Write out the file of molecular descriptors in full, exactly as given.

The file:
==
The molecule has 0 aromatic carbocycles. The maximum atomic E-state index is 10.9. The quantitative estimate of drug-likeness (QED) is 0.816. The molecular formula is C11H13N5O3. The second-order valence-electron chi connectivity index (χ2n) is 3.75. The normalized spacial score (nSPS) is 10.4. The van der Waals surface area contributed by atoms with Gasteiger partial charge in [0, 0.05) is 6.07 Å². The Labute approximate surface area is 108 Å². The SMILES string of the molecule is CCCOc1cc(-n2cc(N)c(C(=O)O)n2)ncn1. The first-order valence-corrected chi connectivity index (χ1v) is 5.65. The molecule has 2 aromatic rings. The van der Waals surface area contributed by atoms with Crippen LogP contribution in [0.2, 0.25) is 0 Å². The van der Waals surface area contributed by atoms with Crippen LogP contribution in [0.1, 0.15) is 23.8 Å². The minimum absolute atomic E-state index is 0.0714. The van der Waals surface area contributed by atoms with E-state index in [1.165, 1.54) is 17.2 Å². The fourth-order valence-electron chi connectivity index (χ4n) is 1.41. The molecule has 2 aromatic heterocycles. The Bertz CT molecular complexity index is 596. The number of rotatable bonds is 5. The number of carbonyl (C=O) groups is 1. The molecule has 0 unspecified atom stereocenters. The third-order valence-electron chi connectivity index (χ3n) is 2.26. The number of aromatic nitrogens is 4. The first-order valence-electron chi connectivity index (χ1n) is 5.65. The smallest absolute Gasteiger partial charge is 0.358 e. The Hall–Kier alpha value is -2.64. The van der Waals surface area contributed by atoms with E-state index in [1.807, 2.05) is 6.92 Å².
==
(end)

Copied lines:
The molecule has 0 aromatic carbocycles. The maximum atomic E-state index is 10.9. The quantitative estimate of drug-likeness (QED) is 0.816. The molecular formula is C11H13N5O3. The second-order valence-electron chi connectivity index (χ2n) is 3.75. The normalized spacial score (nSPS) is 10.4. The van der Waals surface area contributed by atoms with Gasteiger partial charge in [0, 0.05) is 6.07 Å². The Labute approximate surface area is 108 Å². The SMILES string of the molecule is CCCOc1cc(-n2cc(N)c(C(=O)O)n2)ncn1. The first-order valence-corrected chi connectivity index (χ1v) is 5.65. The molecule has 2 aromatic rings. The van der Waals surface area contributed by atoms with Crippen LogP contribution in [0.2, 0.25) is 0 Å². The van der Waals surface area contributed by atoms with Crippen LogP contribution in [0.1, 0.15) is 23.8 Å². The minimum absolute atomic E-state index is 0.0714. The van der Waals surface area contributed by atoms with E-state index in [1.165, 1.54) is 17.2 Å². The fourth-order valence-electron chi connectivity index (χ4n) is 1.41. The molecule has 2 aromatic heterocycles. The Bertz CT molecular complexity index is 596. The number of rotatable bonds is 5. The number of carbonyl (C=O) groups is 1. The molecule has 0 unspecified atom stereocenters. The third-order valence-electron chi connectivity index (χ3n) is 2.26. The number of aromatic nitrogens is 4. The first-order valence-electron chi connectivity index (χ1n) is 5.65. The smallest absolute Gasteiger partial charge is 0.358 e. The Hall–Kier alpha value is -2.64. The van der Waals surface area contributed by atoms with E-state index in [1.807, 2.05) is 6.92 Å².